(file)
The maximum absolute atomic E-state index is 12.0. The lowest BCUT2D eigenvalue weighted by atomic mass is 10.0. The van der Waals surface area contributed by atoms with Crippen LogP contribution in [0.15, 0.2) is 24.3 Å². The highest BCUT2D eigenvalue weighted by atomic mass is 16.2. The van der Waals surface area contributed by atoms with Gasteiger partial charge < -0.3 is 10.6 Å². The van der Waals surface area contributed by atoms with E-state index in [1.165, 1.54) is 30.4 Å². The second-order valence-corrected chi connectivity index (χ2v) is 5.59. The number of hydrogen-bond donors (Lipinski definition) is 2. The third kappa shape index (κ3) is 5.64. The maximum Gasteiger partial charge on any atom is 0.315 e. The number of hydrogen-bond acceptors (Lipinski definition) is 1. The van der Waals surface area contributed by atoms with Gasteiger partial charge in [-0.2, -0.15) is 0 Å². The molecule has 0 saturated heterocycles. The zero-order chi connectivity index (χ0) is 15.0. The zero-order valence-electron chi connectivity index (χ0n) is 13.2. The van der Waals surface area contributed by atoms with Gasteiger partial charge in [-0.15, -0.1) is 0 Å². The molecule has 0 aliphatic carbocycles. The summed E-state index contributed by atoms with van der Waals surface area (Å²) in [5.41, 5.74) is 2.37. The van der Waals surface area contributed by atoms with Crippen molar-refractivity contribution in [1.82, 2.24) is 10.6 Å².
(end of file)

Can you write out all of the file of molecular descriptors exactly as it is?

The maximum absolute atomic E-state index is 12.0. The lowest BCUT2D eigenvalue weighted by atomic mass is 10.0. The van der Waals surface area contributed by atoms with Crippen LogP contribution in [0.15, 0.2) is 24.3 Å². The highest BCUT2D eigenvalue weighted by atomic mass is 16.2. The van der Waals surface area contributed by atoms with Gasteiger partial charge < -0.3 is 10.6 Å². The van der Waals surface area contributed by atoms with E-state index in [1.165, 1.54) is 30.4 Å². The second-order valence-corrected chi connectivity index (χ2v) is 5.59. The number of hydrogen-bond donors (Lipinski definition) is 2. The third kappa shape index (κ3) is 5.64. The maximum Gasteiger partial charge on any atom is 0.315 e. The number of hydrogen-bond acceptors (Lipinski definition) is 1. The van der Waals surface area contributed by atoms with Gasteiger partial charge in [-0.2, -0.15) is 0 Å². The molecule has 0 saturated heterocycles. The zero-order chi connectivity index (χ0) is 15.0. The zero-order valence-electron chi connectivity index (χ0n) is 13.2. The van der Waals surface area contributed by atoms with Gasteiger partial charge in [-0.15, -0.1) is 0 Å². The molecule has 0 aliphatic carbocycles. The summed E-state index contributed by atoms with van der Waals surface area (Å²) in [5.41, 5.74) is 2.37. The van der Waals surface area contributed by atoms with Crippen molar-refractivity contribution in [1.82, 2.24) is 10.6 Å².